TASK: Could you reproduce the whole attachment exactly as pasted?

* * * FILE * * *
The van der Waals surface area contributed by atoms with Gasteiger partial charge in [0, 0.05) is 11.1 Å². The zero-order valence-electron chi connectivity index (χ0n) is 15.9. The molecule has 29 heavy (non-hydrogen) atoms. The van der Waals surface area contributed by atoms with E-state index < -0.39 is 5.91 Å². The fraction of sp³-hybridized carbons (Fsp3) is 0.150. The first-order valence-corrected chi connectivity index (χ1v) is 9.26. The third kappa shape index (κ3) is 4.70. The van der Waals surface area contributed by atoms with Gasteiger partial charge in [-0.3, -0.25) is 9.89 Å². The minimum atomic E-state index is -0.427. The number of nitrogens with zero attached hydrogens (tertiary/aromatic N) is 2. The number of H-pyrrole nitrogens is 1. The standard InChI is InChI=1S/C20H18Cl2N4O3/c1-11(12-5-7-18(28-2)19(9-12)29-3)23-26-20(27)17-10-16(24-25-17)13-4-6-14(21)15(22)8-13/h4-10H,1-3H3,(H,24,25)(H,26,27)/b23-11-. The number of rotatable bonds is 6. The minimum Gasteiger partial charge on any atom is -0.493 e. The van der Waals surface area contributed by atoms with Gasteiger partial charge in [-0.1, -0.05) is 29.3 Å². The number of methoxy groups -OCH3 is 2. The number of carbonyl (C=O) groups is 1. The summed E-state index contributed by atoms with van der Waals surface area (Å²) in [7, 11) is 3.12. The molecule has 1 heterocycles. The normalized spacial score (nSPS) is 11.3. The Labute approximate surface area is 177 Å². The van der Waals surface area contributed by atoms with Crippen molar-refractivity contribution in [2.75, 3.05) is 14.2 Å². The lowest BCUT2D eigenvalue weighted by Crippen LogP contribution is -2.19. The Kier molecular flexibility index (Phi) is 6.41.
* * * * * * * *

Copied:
The van der Waals surface area contributed by atoms with Gasteiger partial charge in [0, 0.05) is 11.1 Å². The zero-order valence-electron chi connectivity index (χ0n) is 15.9. The molecule has 29 heavy (non-hydrogen) atoms. The van der Waals surface area contributed by atoms with E-state index < -0.39 is 5.91 Å². The fraction of sp³-hybridized carbons (Fsp3) is 0.150. The first-order valence-corrected chi connectivity index (χ1v) is 9.26. The third kappa shape index (κ3) is 4.70. The van der Waals surface area contributed by atoms with Gasteiger partial charge in [-0.3, -0.25) is 9.89 Å². The minimum atomic E-state index is -0.427. The number of nitrogens with zero attached hydrogens (tertiary/aromatic N) is 2. The number of H-pyrrole nitrogens is 1. The standard InChI is InChI=1S/C20H18Cl2N4O3/c1-11(12-5-7-18(28-2)19(9-12)29-3)23-26-20(27)17-10-16(24-25-17)13-4-6-14(21)15(22)8-13/h4-10H,1-3H3,(H,24,25)(H,26,27)/b23-11-. The number of rotatable bonds is 6. The minimum Gasteiger partial charge on any atom is -0.493 e. The van der Waals surface area contributed by atoms with Gasteiger partial charge in [-0.1, -0.05) is 29.3 Å². The number of methoxy groups -OCH3 is 2. The number of carbonyl (C=O) groups is 1. The summed E-state index contributed by atoms with van der Waals surface area (Å²) in [7, 11) is 3.12. The molecule has 1 heterocycles. The normalized spacial score (nSPS) is 11.3. The Labute approximate surface area is 177 Å². The van der Waals surface area contributed by atoms with Crippen molar-refractivity contribution in [2.75, 3.05) is 14.2 Å². The lowest BCUT2D eigenvalue weighted by Crippen LogP contribution is -2.19. The Kier molecular flexibility index (Phi) is 6.41.